A new technology will facilitate quick, easy and precise fertilizing in the field in the future. Thanks to the combination of biosensor test strips and satellite-based remote sensing data, the Technical University of Munich (TUM) is developing a method for determining the nutritional condition of cereals and the perfect amount of fertilizer. Automatic provision of digital analytical data to the tractors terminal should save time and prevent overfertilization in the future. With its development of environmentally friendly technologies the Straubing campus for sustainability plays a leading role within the TUM.
Along with light and water, plants require nutrients that must be provided for their growth. Precise fertilization of agricultural crops ensures successful yields and environmentally friendly cultivation. Scientists have long searched for methods and techniques to provide plants with sufficient nutrients while conserving resources. The goal is to determine the exact amount of fertilizer needed for each stage of growth and to use technology to apply nutrients in the field with precision and accuracy.
Researchers at the Technical University of Munich (TUM) are working on a new and simple method of determining the nutritional condition of cereal plants with the help of easy-to-use biosensor test strips, much like blood sugar testing for diabetics. Multiple plant stems are collected from at least three different locations in the field and used for extraction. One drop of the sap on a test strip is enough to measure the nitrate content with a diagnostic device that fits in the palm of your hand. The result is available in a few minutes. It is used to calibrate remote sensing data which is already available via satellite from the EU Copernicus program, the European land monitoring service. The combination of precise local measurements from the new diagnostic device using test strips and widely available earth observation data based on satellites allows for exact calculation of the amount of nitrogen fertilizer required in the field examined. By the TUM researchers’ estimation, this saves up to 20 percent of the fertilizer required for the cultivation of cereals.
According to the Federal Environment Agency, 50 percent of the nitrogen fertilizer used in agriculture is not absorbed by the plants. Excess quantities of fertilizer remain in the natural cycles in nature and have an impact on the soil and water. Fertilizer calculations for cultivated plants are done purely mathematically with standardized parameters or based on experience. Although it is possible to determine the nutritional conditions of the plants through laboratory analysis, this currently is very costly in terms of time and money. It has therefore been rather impractical for use in the field to date.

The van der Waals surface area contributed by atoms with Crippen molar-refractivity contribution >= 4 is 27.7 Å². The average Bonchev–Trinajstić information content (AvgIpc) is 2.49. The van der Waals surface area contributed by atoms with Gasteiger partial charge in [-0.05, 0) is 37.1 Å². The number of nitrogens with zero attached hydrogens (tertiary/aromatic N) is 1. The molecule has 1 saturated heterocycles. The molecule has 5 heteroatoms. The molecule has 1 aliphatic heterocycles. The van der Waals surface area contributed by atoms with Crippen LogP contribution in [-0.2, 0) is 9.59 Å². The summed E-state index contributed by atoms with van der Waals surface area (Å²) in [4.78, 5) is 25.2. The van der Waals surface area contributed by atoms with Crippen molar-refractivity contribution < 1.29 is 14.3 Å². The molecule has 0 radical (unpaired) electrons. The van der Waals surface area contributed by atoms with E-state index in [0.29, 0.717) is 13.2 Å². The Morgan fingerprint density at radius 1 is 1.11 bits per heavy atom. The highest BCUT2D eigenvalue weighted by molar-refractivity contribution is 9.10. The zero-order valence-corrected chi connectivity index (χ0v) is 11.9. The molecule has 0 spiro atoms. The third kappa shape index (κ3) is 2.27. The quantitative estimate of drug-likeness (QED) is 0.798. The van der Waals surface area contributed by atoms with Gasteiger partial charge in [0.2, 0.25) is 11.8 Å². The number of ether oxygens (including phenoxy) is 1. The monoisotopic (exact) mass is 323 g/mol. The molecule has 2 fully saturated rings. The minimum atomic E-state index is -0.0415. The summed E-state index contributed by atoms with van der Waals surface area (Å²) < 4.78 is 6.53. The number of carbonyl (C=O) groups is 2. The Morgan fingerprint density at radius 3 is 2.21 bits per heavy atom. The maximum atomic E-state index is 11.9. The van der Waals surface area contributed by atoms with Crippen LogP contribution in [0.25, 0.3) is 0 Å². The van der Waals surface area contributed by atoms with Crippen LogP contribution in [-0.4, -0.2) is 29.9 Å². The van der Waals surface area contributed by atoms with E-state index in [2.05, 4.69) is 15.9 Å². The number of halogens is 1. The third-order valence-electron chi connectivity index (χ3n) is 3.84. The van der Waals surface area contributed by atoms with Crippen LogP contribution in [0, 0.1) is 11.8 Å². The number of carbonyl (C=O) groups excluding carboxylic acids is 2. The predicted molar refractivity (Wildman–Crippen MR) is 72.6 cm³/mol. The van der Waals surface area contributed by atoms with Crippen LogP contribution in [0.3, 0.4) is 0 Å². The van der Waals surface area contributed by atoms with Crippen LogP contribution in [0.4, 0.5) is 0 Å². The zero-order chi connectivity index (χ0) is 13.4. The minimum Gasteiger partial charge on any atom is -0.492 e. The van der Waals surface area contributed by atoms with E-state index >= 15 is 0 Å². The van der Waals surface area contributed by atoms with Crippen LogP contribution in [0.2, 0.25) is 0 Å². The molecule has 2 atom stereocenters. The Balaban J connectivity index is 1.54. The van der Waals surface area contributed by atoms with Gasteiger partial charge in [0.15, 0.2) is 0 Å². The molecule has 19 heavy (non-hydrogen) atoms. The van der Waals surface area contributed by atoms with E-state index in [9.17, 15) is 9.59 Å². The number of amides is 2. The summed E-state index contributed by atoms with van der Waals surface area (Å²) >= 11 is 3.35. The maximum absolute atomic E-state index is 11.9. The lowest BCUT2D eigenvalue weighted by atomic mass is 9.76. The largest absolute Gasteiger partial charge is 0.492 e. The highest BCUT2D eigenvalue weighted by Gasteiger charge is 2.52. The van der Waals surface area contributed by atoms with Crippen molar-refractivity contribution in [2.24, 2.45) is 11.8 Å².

The initial focus of research at the TUM is on the supply of nitrogen for cereals. In the future, it will be also possible to test the plants’ nutritional condition with regard to phosphate and potassium. The TUM uses prototypes of the new diagnostic method, which is also expected to be affordable to purchase in the future. The researchers calculate the cost at around 20 Euro per hectare for agricultural use of the new technology. The aim is to be able to deliver the processed analysis results from test strips and satellite data directly into the digital on-board technology in agricultural machines and fertilizer applicators. In this way, fertilizing can be done entirely digitally and precisely without any laborious calculations.
Field tests with the new technology are already starting this year. Collaboration with regional machinery rings is making it possible for the TUM researchers to gain experience with a broad range of users. "Right from the outset, we will be carrying out field tests with farmers in the region in order to develop our technology in collaboration with the users," says Dr. Tobias Vöpel, Project Leader at the TUM Straubing campus. The results of the practical field tests will be incorporated into the development of the new technology over the next three years.
With the research project for simple determination of fertilizer requirement, the TUM has now been awarded the European Innovation Council (EIC) Transition program grant, which provides financial support for researchers in their work on innovative technologies for sustainable and future-proof agriculture. Multiple university chairs are working together on the project in order to develop a technology which is ready for market. The Chair of Prof. Nicolas Plumeré, Professor of Electrobiotechnology at the TUM Straubing campus is leading the project.